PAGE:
If you haven’t heard of BYOD – also known as Bring Your Own Device – then you’re missing out on implementing one of the best new business practices within your workforce. This program, which allows employees to use their personal mobile devices for professional use, offers countless business benefits ranging from increased productivity to controlled company costs.
While executing BYOD may seem intimidating at first, it’s relatively easy to enforce and your employees will welcome the change with open arms. It doesn’t only benefit them, though, as it helps your business run efficiently, allows for flexibility, and moves your company into the future. A Gartner CIO survey determined that 80 percent of employees will be eligible to use their own mobile device with employee data on it by 2016.
What this means is that it’s time to seriously consider using BYOD. Keep these five points in mind when deciding whether to take a leap of faith into the future of business.
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Before allowing your employees to use their personal mobile devices to connect to your company’s network, you must ask yourself some important questions:
Data Plans: Will your company pay for the employee’s data plan, issue a stipend, or will the employee send you an expense report? Although your employees will have to own their own mobile devices, such as the BlackBerry 10, which cuts company costs when it comes to supplying them, you need to establish their phone payment plans before introducing the policy.
Security: What security measures do you need to protect your company’s network when it’s accessed by an employee’s personal mobile device outside of work? This question lends itself to more consideration than any other, as it makes your business vulnerable to security breaches. Consider passcode protection, encryption, anti-malware apps, restrictions, and cloud backup.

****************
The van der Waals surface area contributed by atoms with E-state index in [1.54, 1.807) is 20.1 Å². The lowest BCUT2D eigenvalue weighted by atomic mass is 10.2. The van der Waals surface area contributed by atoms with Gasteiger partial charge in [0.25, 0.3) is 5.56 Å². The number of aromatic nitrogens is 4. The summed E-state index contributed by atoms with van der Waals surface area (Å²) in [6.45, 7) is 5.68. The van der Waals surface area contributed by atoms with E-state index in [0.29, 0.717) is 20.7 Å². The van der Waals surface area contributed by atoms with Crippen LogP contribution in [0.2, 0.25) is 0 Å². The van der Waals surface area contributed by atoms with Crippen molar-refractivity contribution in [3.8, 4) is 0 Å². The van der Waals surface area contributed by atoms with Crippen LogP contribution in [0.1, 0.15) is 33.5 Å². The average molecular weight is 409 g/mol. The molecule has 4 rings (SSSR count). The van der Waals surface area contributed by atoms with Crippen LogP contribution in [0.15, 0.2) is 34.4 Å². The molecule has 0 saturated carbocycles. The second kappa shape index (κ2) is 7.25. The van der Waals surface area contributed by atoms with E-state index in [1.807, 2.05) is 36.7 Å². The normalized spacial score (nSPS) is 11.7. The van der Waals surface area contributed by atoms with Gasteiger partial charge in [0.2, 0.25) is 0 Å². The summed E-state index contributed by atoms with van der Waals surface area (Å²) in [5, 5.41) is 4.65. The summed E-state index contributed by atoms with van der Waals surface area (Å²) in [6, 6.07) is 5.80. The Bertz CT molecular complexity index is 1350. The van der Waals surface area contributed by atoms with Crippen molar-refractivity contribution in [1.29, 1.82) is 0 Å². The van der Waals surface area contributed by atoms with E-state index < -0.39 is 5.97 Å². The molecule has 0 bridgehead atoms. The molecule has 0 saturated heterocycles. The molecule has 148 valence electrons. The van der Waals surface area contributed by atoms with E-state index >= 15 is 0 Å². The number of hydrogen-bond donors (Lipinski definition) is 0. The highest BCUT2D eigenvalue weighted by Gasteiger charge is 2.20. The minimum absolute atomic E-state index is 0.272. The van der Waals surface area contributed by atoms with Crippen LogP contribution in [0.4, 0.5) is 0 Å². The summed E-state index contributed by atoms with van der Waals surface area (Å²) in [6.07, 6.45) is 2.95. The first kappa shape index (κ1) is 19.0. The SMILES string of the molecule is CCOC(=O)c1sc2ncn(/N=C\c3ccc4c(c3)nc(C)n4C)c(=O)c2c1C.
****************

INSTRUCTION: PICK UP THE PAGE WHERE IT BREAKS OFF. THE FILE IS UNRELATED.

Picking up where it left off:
Agreements: Are they any usage agreements in place to hold both the employer and employee accountable if a mishap occurs? If you’re allowing your employees direct access to your company’s network from outside of the office, document everything and make sure they understand the risks involved and responsibilities you’re entrusting them with.
Services: What are employees allowed to get access to? What are they forbidden from accessing? Make sure you’re strategically choosing the right options so that you don’t tempt your employees to make a bad decision or put yourself at too much risk. Outlining these details and making sure your employees are certain about them is the next step in this process.
Privacy: What data do you collect from an employee’s mobile device? What personal data isn’t collected? Again, establishing boundaries ensures that there’s trust in the employer/employee relationship. Although many phones support BYOD policy and offer a platform for separating personal business from professional, it’s important to plan and prepare so that you avoid future problems.
There’s never too many questions to ask yourself, but these are the key issues that require careful planning and preparation to make sure your company is ready to take the next step.